i read this through twice and may have missed it, but it appears that you neither ate nor drank?

Guest's picture
russell McGuire

disappointed that you didn't name the establishment. Since you claim it was recently, maybe it was the lamb tacos at cha cha cha's? they also have $1 beef tacos. now that compadres is gone, they are the only cheap tacos i'm aware of in honolulu. glad to see you visited. hope you enjoyed your trip.

Guest's picture
Guest

Ya lost me right after Hawaii. I'm sure that people that can afford to go to Hawaii want to be frugal, but for those of us that can't even turn our heaters on....

Oh, I know, sour grapes.... But I could live for quite awhile on the cost of a trip to Hawaii.

Guest's picture
Mom of 6

What does "vacation" mean to me? A night at home while hubby takes the kids somewhere so I can have an hour or two to listen to my ears ring.

20 minutes every morning to sip my coffee and read before the deluge of craziness hits.

A 10 minute walk in the very rare Tennessee snow - alone - listening to the crunch underfoot.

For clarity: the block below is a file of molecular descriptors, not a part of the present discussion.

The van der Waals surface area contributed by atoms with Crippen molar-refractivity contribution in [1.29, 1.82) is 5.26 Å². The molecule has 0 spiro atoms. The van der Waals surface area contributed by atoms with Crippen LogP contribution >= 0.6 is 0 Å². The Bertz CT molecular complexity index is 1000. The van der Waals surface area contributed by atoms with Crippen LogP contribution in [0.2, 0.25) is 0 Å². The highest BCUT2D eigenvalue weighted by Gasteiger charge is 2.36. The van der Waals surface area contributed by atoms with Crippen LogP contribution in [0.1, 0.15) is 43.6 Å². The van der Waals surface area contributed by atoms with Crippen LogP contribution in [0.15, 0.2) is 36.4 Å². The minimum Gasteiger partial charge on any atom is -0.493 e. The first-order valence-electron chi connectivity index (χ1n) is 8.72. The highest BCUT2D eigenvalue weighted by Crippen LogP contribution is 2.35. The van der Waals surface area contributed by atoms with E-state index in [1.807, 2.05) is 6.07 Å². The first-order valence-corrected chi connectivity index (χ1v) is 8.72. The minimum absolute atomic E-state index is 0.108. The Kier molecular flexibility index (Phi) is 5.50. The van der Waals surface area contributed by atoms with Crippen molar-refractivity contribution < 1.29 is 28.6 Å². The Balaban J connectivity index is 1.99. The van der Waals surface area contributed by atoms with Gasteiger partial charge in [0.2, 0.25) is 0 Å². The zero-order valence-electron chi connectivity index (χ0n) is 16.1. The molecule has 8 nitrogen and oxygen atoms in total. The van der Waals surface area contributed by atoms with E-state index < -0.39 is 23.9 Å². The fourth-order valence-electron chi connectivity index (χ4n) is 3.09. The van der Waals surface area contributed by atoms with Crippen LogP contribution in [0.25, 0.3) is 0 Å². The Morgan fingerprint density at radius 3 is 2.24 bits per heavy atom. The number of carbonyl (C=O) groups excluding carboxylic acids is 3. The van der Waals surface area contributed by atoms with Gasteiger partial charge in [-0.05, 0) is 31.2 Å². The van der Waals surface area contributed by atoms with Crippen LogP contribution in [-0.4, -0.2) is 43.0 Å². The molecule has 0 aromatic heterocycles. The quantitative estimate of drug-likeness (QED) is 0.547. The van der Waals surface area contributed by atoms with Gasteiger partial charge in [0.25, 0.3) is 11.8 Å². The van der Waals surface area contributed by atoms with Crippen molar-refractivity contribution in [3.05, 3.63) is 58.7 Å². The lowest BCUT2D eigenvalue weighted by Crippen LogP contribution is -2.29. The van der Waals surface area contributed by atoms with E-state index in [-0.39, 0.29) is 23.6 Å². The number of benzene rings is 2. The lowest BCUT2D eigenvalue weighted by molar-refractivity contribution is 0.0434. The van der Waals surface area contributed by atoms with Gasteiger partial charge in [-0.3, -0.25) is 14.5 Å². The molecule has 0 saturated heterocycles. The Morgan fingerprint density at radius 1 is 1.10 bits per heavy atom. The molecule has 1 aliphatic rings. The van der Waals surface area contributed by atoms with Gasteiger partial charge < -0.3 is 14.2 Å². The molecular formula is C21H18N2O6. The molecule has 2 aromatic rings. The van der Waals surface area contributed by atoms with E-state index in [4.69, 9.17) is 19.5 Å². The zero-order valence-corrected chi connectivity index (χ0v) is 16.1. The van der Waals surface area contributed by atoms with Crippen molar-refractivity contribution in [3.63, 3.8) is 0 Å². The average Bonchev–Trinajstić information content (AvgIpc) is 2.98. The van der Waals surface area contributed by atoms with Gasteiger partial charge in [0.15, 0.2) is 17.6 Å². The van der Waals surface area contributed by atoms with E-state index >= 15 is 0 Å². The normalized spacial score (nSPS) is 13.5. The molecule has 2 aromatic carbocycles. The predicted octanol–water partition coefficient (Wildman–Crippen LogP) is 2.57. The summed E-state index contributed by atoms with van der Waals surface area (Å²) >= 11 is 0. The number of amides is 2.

I'll take my vacations where I can find them, but I sure won't be finding them in Hawaii, for heaven's sake!

Guest's picture
Linda

We always self-cater when on holiday. It saves loads of money and also it gives you more flexibility about eating.

We never spent money on attractions. Sight seeing the countryside is just as good as spending at a theme park

Guest's picture
poor boomer

There is no room in my budget for vacation.

Guest's picture
Guest

We budget very carefully so that we can take a week-long vacation every year. When we go away, we don't spend big on hotels because all we do is sleep there, so we don't need the amenities like a pool or spa. We keep cereal and milk in the mini-fridges that most hotels now have, and that covers breakfast. We eat a late lunch/early dinner and that usually is enough to fill us up, and we always try to eat where the locals eat instead of chain restaurants that we have at home. We bring our own snacks with us and bottles for water. I also check the internet for deals and specials and try to find out as much info about a place as I can to get the most for my money. It CAN be done. I don't begrudge anyone a trip to Hawaii. Depending on where you live and when you go, there are always deals on airfare, hotels and attractions, if you budget carefully and do your homework. We went to Maui for our 25th anniversary and found that there was a lot of free or low cost things to do, and inexpensive local cafes to eat in.
As far as souvenirs go, my daughter buys a tee shirt to be used in a quilt I will eventually make for her and a I buy a Christmas ornament for our tree to remind us of the special memories.

Guest's picture
MadJayhawk

This is a good article, not only for traveling but for life in general.